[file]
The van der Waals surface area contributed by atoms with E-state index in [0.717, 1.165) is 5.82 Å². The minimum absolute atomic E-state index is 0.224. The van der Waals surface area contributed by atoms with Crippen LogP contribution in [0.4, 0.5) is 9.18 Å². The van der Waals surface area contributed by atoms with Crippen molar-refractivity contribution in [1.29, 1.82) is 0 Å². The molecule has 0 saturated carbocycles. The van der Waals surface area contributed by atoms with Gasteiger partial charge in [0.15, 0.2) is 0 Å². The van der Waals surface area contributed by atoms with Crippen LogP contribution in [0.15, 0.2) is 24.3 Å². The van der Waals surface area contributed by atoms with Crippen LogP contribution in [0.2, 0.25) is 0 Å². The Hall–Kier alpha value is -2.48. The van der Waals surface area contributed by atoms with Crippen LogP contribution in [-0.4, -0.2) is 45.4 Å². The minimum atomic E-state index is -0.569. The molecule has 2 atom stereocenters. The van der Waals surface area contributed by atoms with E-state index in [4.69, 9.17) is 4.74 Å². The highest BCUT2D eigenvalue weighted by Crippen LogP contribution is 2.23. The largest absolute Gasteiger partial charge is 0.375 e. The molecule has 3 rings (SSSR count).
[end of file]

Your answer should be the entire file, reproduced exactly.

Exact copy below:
The van der Waals surface area contributed by atoms with E-state index in [0.717, 1.165) is 5.82 Å². The minimum absolute atomic E-state index is 0.224. The van der Waals surface area contributed by atoms with Crippen LogP contribution in [0.4, 0.5) is 9.18 Å². The van der Waals surface area contributed by atoms with Crippen molar-refractivity contribution in [1.29, 1.82) is 0 Å². The molecule has 0 saturated carbocycles. The van der Waals surface area contributed by atoms with Gasteiger partial charge in [0.15, 0.2) is 0 Å². The van der Waals surface area contributed by atoms with Crippen LogP contribution in [0.15, 0.2) is 24.3 Å². The van der Waals surface area contributed by atoms with Crippen LogP contribution in [0.2, 0.25) is 0 Å². The Hall–Kier alpha value is -2.48. The van der Waals surface area contributed by atoms with Crippen LogP contribution in [-0.4, -0.2) is 45.4 Å². The minimum atomic E-state index is -0.569. The molecule has 2 atom stereocenters. The van der Waals surface area contributed by atoms with E-state index in [4.69, 9.17) is 4.74 Å². The highest BCUT2D eigenvalue weighted by Crippen LogP contribution is 2.23. The largest absolute Gasteiger partial charge is 0.375 e. The molecule has 3 rings (SSSR count).